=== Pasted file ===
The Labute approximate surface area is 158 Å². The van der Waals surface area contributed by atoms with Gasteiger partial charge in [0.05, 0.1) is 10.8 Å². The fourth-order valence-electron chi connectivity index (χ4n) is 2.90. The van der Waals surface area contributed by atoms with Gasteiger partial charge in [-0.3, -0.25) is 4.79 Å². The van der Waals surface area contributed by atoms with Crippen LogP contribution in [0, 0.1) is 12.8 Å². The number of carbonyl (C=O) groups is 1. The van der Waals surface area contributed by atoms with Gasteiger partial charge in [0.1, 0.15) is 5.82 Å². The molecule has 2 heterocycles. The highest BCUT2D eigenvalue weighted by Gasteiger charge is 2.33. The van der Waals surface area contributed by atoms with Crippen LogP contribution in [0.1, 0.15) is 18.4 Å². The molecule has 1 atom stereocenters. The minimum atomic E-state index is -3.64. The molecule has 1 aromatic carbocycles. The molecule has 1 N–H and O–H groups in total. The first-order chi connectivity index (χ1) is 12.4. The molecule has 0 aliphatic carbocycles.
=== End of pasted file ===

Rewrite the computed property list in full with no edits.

The Labute approximate surface area is 158 Å². The van der Waals surface area contributed by atoms with Gasteiger partial charge in [0.05, 0.1) is 10.8 Å². The fourth-order valence-electron chi connectivity index (χ4n) is 2.90. The van der Waals surface area contributed by atoms with Gasteiger partial charge in [-0.3, -0.25) is 4.79 Å². The van der Waals surface area contributed by atoms with Crippen LogP contribution in [0, 0.1) is 12.8 Å². The number of carbonyl (C=O) groups is 1. The van der Waals surface area contributed by atoms with Gasteiger partial charge in [0.1, 0.15) is 5.82 Å². The molecule has 2 heterocycles. The highest BCUT2D eigenvalue weighted by Gasteiger charge is 2.33. The van der Waals surface area contributed by atoms with Crippen LogP contribution in [0.1, 0.15) is 18.4 Å². The molecule has 1 atom stereocenters. The minimum atomic E-state index is -3.64. The molecule has 1 aromatic carbocycles. The molecule has 1 N–H and O–H groups in total. The first-order chi connectivity index (χ1) is 12.4. The molecule has 0 aliphatic carbocycles.